Archive | February, 2012

Maggot Art Live

24 Feb

Here’s a video I put together of the “maggot art” I talked about earlier this week.  Enjoy!


Entoblitz 2012

21 Feb

Relaxing and collecting in the woods at Entoblitz 2010

It’s time for Entoblitz 2012, April 27th-29th.  Be sure to check this out.  Entoblitz is a yearly collecting weekend that brings together entomology students, professors, and hobbyists from across the southern US.

This year Entoblitz is being hosted as a joint effort between Texas A&M and Oklahoma University, so we’re looking forward to lots of new faces.  The location will be right on the border between the two states, in beautiful Fobb Bottom Wildlife Management area, as well as Buncombe Creek.  Beds are available at the OU Biological Station, and there are camping and RV options as well.

It’s been a lot of fun every year!  It’s a great opportunity to visit limited-access collection sites, take photos, visit with colleagues, and generally have an excellent time entomologist-style.

Registration closes February 28th, so don’t delay!

For more information visit:

OU Entoblitz Website

A&M Entoblitz Website

Entoblitzers insect collecting at a light sheet.

Maggot art, etc.

20 Feb

Maggot art with Chrysoma rufifacies, the hairy maggot blow fly

Two new pages up today in the Techniques section.

I’ve started a collection of cool insect-related techniques as I happen across them around the internet:

Techniques from Around the Web

I also had a lot of fun doing maggot artwork at an outreach event and I put together a “how to” post on that.  Check it out!  The pics are all taken with my iPhone but they turned out great:

How to Paint with Maggots

Maggot art makes a nice item to sell or give away at events, and it also provides a fun, hands-on outreach opportunity that people of all ages can enjoy. It’s great to watch people go from “Ew!” to “Ooh!” as they see a disfavored insect make something pretty and interesting. Don’t forget to talk to people about the role of maggots in the ecosystem, the life cycle of flies, and the usefulness of maggots in cleaning wounds. The maggot artwork also makes for a nice souvenir to take home, and hopefully encourage people to talk about what they learned with even more people.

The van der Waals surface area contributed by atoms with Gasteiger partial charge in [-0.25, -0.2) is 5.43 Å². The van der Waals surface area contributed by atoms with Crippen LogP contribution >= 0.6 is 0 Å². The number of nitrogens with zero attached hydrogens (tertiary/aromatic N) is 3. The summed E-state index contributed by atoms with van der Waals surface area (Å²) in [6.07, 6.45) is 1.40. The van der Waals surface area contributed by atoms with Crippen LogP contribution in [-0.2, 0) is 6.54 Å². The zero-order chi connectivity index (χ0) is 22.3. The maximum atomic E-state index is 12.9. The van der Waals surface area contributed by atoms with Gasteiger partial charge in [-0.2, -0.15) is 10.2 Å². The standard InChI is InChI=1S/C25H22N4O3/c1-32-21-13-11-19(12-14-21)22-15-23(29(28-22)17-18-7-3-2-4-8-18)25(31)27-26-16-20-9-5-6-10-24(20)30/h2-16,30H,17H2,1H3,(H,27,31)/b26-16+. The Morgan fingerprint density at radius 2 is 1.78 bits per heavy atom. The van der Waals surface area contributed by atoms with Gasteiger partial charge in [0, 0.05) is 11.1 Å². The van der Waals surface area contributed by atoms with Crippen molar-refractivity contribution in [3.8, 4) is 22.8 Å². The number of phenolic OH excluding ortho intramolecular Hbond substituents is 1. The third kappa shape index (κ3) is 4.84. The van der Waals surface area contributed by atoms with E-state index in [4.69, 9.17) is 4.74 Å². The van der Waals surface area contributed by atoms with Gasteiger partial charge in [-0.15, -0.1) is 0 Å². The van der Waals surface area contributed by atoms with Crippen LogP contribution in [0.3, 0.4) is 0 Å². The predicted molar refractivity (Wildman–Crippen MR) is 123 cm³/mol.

10 Weird Things About Bugs

17 Feb

Running this blog has been a learning experience for me.  (Graduate school, too.  Who’da’thunk?)  Whenever I take a new picture and want to share it I first have to figure out something to say about it.  So I dive into web searches and the literature and talk to people and in the process I get to find out more about how bizarre and wonderful nature can get.  I thought I’d take a moment and highlight some of the weird (and awesome!) bug things I have learned in the past two years.  So, in the style of Bill Nye:

Did you know…?

There is a family of grasshoppers that disguise themselves as sticks.

Tent caterpillars cooperate and lay down foraging trails like ants.

Argentina is home to hordes of  large gregarious spiders.

Earwig moms sometimes feed themselves to their babies.

Mantisflies pupate in spider egg sacks?

Sexually dimorphic yellow and black garden spiders on a web in Texas.

Male garden spiders play love songs for their mates.

There’s a reason “ladybug” is one word and “lady beetle” is two.

Exotic dung beetles were introduced to Australia because nothing there would eat cow poop.

Two tortoise beetle larvae with dimorphic coloration.

Tortoise beetle larvae often make elaborate shields out of poop.